Whether you were aware of it or not, the state of Maryland recently declared a state of emergency over an opioid crisis. Maryland’s growing problems include overdose linked to the use of heroin and fentanyl, two highly addictive and lethal culprits. So far this year, over fourteen hundred Maryland residents have fallen victim to opioid overdoses. This number is up more than sixty-two percent from 2016.
The intention of declaring a state of emergency for any state is to shuffle in money to the state in order to alleviate a problem. For the most part, states of emergency have been declared in response to natural disasters or freak weather occurrences. Now the time has come to respond to the growing opioid epidemic, not only with assertion of the epidemic, but also action against it in the form of government-declared states of emergency.
So what does the recent state of emergency enacted by Governor Larry Hogan of Maryland show the rest of the country about the opioid epidemic and rising addiction in the United States?
For starters, this growing epidemic is also slowly evolving into an endemic problem. Here the problem lies not only with the people currently addicted but also the lives of those, especially the young and the unborn, that are greatly impacted by opioid use. The research on ‘heroin-babies’ and drug-addicted infants paints a clear picture of the lasting second-hand impact of opioid abuse.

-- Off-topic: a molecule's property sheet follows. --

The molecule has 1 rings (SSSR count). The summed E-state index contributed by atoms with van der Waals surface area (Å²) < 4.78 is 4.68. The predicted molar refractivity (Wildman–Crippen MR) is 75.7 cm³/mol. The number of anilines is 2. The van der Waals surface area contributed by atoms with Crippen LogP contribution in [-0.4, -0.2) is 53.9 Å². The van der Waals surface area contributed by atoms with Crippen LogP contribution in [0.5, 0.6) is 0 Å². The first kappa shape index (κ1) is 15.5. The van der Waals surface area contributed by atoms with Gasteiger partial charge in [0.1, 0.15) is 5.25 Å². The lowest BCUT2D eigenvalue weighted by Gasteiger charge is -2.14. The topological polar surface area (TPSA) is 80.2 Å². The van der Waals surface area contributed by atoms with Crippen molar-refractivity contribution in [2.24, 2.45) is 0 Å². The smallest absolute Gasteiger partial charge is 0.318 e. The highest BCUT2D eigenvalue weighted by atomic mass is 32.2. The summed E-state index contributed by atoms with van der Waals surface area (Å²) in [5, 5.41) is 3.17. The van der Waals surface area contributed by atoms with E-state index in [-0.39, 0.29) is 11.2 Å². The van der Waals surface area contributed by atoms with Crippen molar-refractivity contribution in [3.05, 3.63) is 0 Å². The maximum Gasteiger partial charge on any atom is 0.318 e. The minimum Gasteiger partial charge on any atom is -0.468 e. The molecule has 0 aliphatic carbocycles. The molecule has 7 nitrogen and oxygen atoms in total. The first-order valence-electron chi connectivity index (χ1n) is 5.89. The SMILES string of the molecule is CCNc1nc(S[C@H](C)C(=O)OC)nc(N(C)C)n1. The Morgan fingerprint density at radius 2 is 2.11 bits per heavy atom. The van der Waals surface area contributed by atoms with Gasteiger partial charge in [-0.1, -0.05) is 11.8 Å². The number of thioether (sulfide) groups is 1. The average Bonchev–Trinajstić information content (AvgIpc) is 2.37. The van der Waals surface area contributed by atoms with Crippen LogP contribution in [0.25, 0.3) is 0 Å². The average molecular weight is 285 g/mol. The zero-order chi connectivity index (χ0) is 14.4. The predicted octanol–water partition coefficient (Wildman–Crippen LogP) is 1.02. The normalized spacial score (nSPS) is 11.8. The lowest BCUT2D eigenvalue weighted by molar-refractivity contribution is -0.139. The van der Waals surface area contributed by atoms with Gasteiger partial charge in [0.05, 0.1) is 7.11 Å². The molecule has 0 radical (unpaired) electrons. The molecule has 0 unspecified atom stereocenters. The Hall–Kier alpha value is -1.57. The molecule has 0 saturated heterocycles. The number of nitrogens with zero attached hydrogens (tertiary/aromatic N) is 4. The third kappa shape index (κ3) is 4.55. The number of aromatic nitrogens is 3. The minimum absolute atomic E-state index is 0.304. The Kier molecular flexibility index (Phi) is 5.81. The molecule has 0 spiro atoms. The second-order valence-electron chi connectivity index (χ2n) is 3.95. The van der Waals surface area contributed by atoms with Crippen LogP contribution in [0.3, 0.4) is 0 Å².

But even aside from parents who abuse drugs while having children, there is also an aspect to drug use that has proliferated and added to the issue: the use of certain drugs as ‘recreation.’
This article is not intended to try to change minds on the legality or illegitimacy of recreational marijuana. The bottom line, across the board, is that the legalization and distribution of marijuana at a recreational level is not aiding in subsiding the opioid epidemic.
This makes sense if we consider the fact that marijuana has long been identified, even before its legalization in certain parts of the country, as a ‘gateway drug’ that can essentially lead a user to crave a better and longer lasting high through more addictive and lethal drugs like opiates.
In certain parts of the country, aside from the legalization of marijuana, another culprit is prescription painkillers. It has long been asserted that in the twenty-first century, the opioid epidemic has gone from being ‘street’ in nature to an elevated ‘high-street’ level.
Rather than users of opioids being stereotyped into the homeless and the poor, users are now often wealthier and are simultaneously using prescription opioids as a means to get the high they crave. Such a lethal combination, prestige and pleasure, can only stem from a problem that has long been plaguing this nation.
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